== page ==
“I never want another mom to experience what I went through,” she says. “I want people to have this information.”

“Your face’s braces”

The tongue has eight muscles, and many people don’t realize what an important role it plays in the health of the entire body, Richwine says.

“Your tongue is your natural orthodontic appliance,” she says. The posture of the tongue at rest influences the formation of the palate, starting at birth. A properly functioning tongue is key to optimal health, growth and development that contributes to speaking, swallowing and breathing properly.

A Multidisciplinary Approach

OMT’s can be an important resource for parents whose children are having trouble with eating, sleeping, breathing or speech, but whose problems don’t seem to have a clear answer. Richwine’s process begins with a 90-minute comprehensive evaluation, where she takes photos, measures the palate, observes and records eating and swallowing techniques and asks a lot of questions.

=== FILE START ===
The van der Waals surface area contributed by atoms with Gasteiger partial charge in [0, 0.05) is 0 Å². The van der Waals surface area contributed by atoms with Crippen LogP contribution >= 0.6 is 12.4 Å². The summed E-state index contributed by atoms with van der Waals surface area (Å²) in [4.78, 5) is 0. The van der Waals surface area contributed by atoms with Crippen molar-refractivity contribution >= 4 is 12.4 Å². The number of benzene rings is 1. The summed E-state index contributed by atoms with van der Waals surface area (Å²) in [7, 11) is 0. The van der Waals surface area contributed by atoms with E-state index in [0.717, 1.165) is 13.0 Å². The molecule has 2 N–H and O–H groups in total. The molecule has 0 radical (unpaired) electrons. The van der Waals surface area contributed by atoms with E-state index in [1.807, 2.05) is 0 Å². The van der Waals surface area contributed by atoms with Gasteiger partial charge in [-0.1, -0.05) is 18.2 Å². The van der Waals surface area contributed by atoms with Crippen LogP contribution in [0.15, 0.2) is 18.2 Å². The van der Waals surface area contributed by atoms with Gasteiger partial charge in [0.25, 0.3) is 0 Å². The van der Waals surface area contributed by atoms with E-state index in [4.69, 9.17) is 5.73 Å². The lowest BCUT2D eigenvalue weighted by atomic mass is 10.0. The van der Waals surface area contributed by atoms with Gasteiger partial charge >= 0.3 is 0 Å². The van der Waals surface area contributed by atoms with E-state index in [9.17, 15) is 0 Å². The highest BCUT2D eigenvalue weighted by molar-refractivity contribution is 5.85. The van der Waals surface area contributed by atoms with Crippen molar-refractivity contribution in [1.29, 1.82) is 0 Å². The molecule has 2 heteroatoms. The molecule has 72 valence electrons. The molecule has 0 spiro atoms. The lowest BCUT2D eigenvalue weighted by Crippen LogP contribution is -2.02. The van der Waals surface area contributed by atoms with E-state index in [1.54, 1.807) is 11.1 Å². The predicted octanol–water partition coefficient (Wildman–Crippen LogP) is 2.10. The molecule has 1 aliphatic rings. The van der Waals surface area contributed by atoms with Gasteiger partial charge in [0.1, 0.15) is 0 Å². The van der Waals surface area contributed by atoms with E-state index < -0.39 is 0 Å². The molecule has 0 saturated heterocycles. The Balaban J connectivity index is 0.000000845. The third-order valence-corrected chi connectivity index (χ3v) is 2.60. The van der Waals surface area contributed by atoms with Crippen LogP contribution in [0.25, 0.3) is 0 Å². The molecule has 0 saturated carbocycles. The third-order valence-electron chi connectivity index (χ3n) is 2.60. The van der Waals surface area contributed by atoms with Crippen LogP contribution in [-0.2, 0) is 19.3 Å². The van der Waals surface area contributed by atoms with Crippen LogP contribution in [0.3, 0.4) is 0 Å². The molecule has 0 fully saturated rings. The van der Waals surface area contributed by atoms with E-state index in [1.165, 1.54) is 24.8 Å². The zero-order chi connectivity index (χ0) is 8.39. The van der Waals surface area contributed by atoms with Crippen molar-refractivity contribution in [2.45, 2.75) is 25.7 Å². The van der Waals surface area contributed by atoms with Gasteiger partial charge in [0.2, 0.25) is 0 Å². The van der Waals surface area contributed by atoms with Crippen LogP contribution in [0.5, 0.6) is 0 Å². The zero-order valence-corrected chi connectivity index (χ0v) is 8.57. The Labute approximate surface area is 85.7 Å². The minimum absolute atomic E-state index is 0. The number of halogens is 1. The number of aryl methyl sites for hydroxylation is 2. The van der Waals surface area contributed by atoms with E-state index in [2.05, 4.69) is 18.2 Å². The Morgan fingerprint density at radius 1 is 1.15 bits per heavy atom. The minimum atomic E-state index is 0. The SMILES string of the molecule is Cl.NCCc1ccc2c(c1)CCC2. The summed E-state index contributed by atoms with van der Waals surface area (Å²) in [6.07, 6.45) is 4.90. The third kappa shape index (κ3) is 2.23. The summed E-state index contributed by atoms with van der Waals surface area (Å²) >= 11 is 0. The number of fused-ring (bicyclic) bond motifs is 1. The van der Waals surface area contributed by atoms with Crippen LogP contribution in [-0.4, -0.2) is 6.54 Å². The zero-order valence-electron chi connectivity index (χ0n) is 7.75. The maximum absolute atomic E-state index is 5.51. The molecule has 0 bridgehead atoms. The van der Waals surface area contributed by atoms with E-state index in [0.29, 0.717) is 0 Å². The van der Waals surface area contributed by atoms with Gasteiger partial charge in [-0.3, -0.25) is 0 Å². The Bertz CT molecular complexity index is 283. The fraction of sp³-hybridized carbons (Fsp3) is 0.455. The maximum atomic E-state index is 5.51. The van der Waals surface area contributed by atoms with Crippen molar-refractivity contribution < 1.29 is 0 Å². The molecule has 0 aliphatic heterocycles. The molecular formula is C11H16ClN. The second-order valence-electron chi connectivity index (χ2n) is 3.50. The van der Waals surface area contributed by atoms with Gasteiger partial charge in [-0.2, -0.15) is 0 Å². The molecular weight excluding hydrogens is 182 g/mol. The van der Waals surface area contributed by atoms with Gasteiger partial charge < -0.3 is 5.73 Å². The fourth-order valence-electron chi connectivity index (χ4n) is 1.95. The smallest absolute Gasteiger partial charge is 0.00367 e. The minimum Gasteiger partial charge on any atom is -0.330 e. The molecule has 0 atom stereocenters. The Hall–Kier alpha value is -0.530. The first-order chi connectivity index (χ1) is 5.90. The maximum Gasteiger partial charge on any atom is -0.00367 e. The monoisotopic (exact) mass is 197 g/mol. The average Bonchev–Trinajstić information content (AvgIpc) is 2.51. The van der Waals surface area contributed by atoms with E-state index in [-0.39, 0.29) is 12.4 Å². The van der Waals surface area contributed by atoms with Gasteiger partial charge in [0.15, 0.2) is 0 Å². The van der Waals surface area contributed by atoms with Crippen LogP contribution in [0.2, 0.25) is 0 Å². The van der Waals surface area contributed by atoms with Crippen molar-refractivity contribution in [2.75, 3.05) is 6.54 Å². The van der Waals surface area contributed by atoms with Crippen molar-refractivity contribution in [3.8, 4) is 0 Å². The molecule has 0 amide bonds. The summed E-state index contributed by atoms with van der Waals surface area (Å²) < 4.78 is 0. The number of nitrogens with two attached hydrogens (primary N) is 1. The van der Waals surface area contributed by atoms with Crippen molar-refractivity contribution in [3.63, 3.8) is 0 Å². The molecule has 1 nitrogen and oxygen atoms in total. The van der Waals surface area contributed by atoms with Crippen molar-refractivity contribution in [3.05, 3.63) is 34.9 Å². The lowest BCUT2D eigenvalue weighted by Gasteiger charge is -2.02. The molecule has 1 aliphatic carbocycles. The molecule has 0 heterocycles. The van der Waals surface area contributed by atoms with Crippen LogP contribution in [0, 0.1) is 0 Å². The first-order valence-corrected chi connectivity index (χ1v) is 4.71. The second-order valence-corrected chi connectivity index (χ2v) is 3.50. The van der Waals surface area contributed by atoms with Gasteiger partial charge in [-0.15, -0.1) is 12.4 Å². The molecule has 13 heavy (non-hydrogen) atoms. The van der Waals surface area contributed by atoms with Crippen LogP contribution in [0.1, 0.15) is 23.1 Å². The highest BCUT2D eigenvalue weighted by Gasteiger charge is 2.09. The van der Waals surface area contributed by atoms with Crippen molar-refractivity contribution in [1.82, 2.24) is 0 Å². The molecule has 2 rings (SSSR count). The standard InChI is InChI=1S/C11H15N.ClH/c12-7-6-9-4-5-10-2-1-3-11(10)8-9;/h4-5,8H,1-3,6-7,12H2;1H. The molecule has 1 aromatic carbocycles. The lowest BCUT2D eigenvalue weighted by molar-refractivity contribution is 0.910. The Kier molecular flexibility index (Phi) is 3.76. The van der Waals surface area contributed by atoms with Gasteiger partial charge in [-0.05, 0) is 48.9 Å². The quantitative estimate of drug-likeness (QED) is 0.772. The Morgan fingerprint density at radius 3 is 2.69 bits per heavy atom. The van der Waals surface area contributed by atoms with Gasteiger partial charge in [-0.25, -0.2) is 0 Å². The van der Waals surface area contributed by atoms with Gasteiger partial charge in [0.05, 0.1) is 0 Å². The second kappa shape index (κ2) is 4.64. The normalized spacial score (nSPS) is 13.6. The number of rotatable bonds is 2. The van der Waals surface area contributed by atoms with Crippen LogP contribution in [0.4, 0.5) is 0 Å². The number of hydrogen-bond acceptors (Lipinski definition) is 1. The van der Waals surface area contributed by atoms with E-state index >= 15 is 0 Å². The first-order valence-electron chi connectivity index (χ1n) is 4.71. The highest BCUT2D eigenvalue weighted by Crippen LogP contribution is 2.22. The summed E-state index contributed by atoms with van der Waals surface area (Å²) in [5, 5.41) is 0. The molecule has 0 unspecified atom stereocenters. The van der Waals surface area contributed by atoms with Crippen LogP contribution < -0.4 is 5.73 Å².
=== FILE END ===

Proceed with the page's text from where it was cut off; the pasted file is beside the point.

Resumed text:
“We want to find the root cause of the problem,” Richwine says.

After evaluation, patients may be referred to an ear nose and throat doctor, a speech language pathologist, orthodontist, body professional, dentist or oral surgeon, depending on what further treatment their individual problem may require.

But Richwine also works with patients on ongoing therapy that helps ensure some of those treatments will solve the problem.

For example, for a patient with a tongue tie, a dentist or oral surgeon may need to perform a frenectomy, where the tissue between the tongue and the floor of the mouth is cut or lasered to release the tethered oral tissue. Orofacial myofunctional therapy before and after this procedure can ensure that a patient is able to have full function of his or her tongue once it has more freedom of movement.

“Once you release it there is a whole newfound freedom. How are you going to speak? Where does the tongue rest? Let’s create functionality with the muscles and learn to function,” she said. Optimal wound healing is important for the least amount of scar tissue formation.